KRAS is an important effector of ligand-bound EGFR, and KRAS signally is mainly but not exclusively through BRAF and the MAPK axis. Approximately 32–40% of colorectal cancers harbour a KRAS mutation. Approximately 85–90% of these mutations occur in codons 12 or 13. The remaining mutations mainly occur in codons 61 (5%) and 146 (5%). These mutations disable GTPase activity, causing tumour-associated KRAS to accumulate in the active GTP-bound conformation [5, 6]. It has been demonstrated that anti-EGFR antibody treatment with cetuximab and with panitumumab did not confer benefits for tumours with a mutant KRAS gene [7, 8]. The guidelines of the National Comprehensive Cancer Network recommend that the tumour tissues of all patients with suspected or proven metastatic CRC should undergo genotyping for KRAS mutations [9]. Therefore, identifying the KRAS mutation status of CRC, either before the application of anti-EGFR treatment or during treatment, is required to predict the therapeutic effect and determine individual treatment strategies. Although pathologic analyses of KRAS mutation status are regarded as the gold standard in current clinical practice, these tests are sometimes not feasible (poor specimen quality and expensive testing) [10]. Therefore, there is an urgent need to develop a low-cost, simple and non-invasive detection method.

At present, serum tumour markers (STMs) and haematological parameters play important roles in the diagnosis, follow-up, evaluation of treatment response and prediction of recurrence of some cancers [11]. Previous research indicated that STMs (CEA, CA-125, SCC, NSE, and CYFRA21-1) are the best tumour markers for CRC patients [12, 13]. Some authors suggest that some haematological parameters can be inflammation markers and are accepted as important prognostic indicators of various malignancies. These parameters have been increasingly used in colorectal cancer patients [14,15,16]. Therefore, we hypothesized that a nonpathological method with the ability to predict the KRAS mutation status of CRC would enable precision medicine. In this study, we aimed to investigate whether haematological parameters and STMs could be used to predict the KRAS mutation status of CRC.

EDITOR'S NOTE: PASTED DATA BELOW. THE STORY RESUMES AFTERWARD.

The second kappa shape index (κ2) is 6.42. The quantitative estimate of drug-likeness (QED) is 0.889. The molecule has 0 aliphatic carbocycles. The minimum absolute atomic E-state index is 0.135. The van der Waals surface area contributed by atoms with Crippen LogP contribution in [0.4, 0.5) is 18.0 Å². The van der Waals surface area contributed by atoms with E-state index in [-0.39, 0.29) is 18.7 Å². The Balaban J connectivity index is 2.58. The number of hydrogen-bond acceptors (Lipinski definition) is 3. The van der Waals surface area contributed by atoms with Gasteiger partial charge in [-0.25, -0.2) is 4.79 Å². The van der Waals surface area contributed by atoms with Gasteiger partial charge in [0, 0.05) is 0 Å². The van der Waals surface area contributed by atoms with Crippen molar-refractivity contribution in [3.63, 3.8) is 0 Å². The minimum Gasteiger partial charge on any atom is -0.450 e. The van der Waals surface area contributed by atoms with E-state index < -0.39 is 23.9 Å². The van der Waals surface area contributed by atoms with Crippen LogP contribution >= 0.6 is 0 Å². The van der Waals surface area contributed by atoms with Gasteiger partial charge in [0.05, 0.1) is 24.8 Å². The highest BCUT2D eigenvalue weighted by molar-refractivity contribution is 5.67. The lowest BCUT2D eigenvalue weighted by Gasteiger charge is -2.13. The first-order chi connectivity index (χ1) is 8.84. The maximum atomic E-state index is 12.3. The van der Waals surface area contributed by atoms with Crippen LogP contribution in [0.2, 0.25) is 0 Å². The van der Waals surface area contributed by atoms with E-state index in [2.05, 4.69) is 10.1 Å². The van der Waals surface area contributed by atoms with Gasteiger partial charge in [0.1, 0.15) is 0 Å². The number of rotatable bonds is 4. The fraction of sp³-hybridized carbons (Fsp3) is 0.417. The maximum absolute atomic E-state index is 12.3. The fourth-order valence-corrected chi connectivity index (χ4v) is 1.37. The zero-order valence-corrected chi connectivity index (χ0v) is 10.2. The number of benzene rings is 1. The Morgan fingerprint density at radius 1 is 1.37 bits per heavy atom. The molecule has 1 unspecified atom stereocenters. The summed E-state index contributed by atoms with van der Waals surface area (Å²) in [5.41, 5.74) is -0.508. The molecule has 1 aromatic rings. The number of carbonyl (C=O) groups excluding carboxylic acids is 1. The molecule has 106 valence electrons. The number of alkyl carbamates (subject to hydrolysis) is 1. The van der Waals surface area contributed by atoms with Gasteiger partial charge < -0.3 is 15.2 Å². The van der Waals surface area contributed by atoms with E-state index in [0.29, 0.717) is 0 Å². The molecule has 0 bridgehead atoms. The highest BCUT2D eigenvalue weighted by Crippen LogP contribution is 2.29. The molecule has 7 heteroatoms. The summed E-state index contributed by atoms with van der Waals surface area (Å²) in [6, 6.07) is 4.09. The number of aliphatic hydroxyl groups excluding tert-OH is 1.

Methods

Study design and patient cohort

From January 2014 to December 2018, 841 patients with CRC visited Wuhan Union Medical College Hospital. We retrospectively collected the demographic data, haematological parameters, STMs and KRAS status of the patients. The study was approved by the institutional review board for human investigation (national software copyright 2019SR1267841). The haematological parameters included WBC, MON, MLR, HCT, HGB, AVEMPV, MCH, MCHC, and HDLC, and the serum tumour markers included CEA, SCC, CYFRA 21-1, NSE, AFP, CA125, CA 19–9, CA 15–3, FERR and CA 72–4.

  • A total of 841 patients were identified, and 57 patients who met the following criteria were excluded from the study: (1) treatment before KRAS status detection (35 patients); (2) history of tumours (14 patients); and (3) severe cardiovascular disease (8 patients).

Haematological parameters and STM measurements

Haematological parameters were detected before detecting KRAS mutation status, and STMs were detected by a commercial chemiluminescence immunoassay kit (Abbott Laboratories, I4000, America). After admission, blood samples were obtained from all participants by peripheral venocentesis before any anticancer treatment was administered, and the KRAS mutation status was detected after surgery or biopsy after an interval of approximately 2 weeks.